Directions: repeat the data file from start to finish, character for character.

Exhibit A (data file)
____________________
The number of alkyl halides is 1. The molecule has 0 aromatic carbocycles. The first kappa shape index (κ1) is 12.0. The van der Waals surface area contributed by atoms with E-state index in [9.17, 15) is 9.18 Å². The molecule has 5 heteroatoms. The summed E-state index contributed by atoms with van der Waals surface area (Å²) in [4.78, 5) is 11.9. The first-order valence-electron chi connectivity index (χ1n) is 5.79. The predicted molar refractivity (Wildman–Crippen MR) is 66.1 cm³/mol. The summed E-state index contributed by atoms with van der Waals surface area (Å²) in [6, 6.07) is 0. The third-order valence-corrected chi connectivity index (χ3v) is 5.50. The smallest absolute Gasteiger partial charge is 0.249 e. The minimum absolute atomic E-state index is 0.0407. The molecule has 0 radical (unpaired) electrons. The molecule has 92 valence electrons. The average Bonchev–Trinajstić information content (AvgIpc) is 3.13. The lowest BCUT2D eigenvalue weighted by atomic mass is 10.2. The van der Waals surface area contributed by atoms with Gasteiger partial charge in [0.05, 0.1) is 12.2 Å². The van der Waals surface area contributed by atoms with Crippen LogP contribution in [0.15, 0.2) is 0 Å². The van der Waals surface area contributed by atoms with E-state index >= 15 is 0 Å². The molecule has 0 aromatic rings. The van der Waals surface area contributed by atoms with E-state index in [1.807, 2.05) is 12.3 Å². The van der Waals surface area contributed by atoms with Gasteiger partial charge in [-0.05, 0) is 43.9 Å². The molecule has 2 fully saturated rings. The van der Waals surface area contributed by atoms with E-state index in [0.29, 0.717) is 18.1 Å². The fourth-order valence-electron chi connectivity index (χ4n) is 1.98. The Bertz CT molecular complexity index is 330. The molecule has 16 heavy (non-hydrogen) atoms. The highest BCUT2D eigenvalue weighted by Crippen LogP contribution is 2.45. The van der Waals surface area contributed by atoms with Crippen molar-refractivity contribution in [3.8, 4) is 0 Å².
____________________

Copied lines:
The number of alkyl halides is 1. The molecule has 0 aromatic carbocycles. The first kappa shape index (κ1) is 12.0. The van der Waals surface area contributed by atoms with E-state index in [9.17, 15) is 9.18 Å². The molecule has 5 heteroatoms. The summed E-state index contributed by atoms with van der Waals surface area (Å²) in [4.78, 5) is 11.9. The first-order valence-electron chi connectivity index (χ1n) is 5.79. The predicted molar refractivity (Wildman–Crippen MR) is 66.1 cm³/mol. The summed E-state index contributed by atoms with van der Waals surface area (Å²) in [6, 6.07) is 0. The third-order valence-corrected chi connectivity index (χ3v) is 5.50. The smallest absolute Gasteiger partial charge is 0.249 e. The minimum absolute atomic E-state index is 0.0407. The molecule has 0 radical (unpaired) electrons. The molecule has 92 valence electrons. The average Bonchev–Trinajstić information content (AvgIpc) is 3.13. The lowest BCUT2D eigenvalue weighted by atomic mass is 10.2. The van der Waals surface area contributed by atoms with Gasteiger partial charge in [0.05, 0.1) is 12.2 Å². The van der Waals surface area contributed by atoms with Crippen LogP contribution in [0.15, 0.2) is 0 Å². The van der Waals surface area contributed by atoms with E-state index >= 15 is 0 Å². The molecule has 0 aromatic rings. The van der Waals surface area contributed by atoms with E-state index in [1.807, 2.05) is 12.3 Å². The van der Waals surface area contributed by atoms with Gasteiger partial charge in [-0.05, 0) is 43.9 Å². The molecule has 2 fully saturated rings. The van der Waals surface area contributed by atoms with E-state index in [0.29, 0.717) is 18.1 Å². The fourth-order valence-electron chi connectivity index (χ4n) is 1.98. The Bertz CT molecular complexity index is 330. The molecule has 16 heavy (non-hydrogen) atoms. The highest BCUT2D eigenvalue weighted by Crippen LogP contribution is 2.45. The van der Waals surface area contributed by atoms with Crippen molar-refractivity contribution in [3.8, 4) is 0 Å².